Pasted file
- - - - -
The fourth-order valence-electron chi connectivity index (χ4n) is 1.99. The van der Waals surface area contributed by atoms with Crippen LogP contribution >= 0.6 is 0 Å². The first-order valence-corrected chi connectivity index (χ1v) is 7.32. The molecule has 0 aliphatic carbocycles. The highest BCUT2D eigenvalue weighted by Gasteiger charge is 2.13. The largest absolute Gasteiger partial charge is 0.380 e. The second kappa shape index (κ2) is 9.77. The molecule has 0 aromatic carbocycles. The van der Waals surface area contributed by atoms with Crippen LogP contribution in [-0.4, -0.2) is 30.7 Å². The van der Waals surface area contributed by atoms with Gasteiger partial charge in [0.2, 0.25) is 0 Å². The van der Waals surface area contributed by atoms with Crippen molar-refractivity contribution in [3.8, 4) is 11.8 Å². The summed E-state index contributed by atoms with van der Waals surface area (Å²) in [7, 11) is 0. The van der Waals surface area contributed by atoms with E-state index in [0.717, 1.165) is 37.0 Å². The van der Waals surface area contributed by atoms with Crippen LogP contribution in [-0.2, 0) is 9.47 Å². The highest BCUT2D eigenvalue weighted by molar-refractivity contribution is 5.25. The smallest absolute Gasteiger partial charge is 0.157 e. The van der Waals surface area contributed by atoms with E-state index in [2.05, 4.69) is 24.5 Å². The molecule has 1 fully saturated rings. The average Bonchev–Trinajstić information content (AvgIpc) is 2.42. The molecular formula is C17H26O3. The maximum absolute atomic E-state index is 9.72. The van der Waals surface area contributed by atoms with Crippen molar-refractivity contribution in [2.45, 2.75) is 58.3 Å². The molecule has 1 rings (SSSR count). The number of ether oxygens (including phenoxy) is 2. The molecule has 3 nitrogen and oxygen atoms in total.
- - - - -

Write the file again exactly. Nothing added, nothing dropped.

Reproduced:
The fourth-order valence-electron chi connectivity index (χ4n) is 1.99. The van der Waals surface area contributed by atoms with Crippen LogP contribution >= 0.6 is 0 Å². The first-order valence-corrected chi connectivity index (χ1v) is 7.32. The molecule has 0 aliphatic carbocycles. The highest BCUT2D eigenvalue weighted by Gasteiger charge is 2.13. The largest absolute Gasteiger partial charge is 0.380 e. The second kappa shape index (κ2) is 9.77. The molecule has 0 aromatic carbocycles. The van der Waals surface area contributed by atoms with Crippen LogP contribution in [-0.4, -0.2) is 30.7 Å². The van der Waals surface area contributed by atoms with Gasteiger partial charge in [0.2, 0.25) is 0 Å². The van der Waals surface area contributed by atoms with Crippen molar-refractivity contribution in [3.8, 4) is 11.8 Å². The summed E-state index contributed by atoms with van der Waals surface area (Å²) in [7, 11) is 0. The van der Waals surface area contributed by atoms with E-state index in [0.717, 1.165) is 37.0 Å². The van der Waals surface area contributed by atoms with Crippen LogP contribution in [-0.2, 0) is 9.47 Å². The highest BCUT2D eigenvalue weighted by molar-refractivity contribution is 5.25. The smallest absolute Gasteiger partial charge is 0.157 e. The van der Waals surface area contributed by atoms with E-state index in [2.05, 4.69) is 24.5 Å². The molecule has 1 fully saturated rings. The average Bonchev–Trinajstić information content (AvgIpc) is 2.42. The molecular formula is C17H26O3. The maximum absolute atomic E-state index is 9.72. The van der Waals surface area contributed by atoms with Crippen molar-refractivity contribution in [2.45, 2.75) is 58.3 Å². The molecule has 1 rings (SSSR count). The number of ether oxygens (including phenoxy) is 2. The molecule has 3 nitrogen and oxygen atoms in total.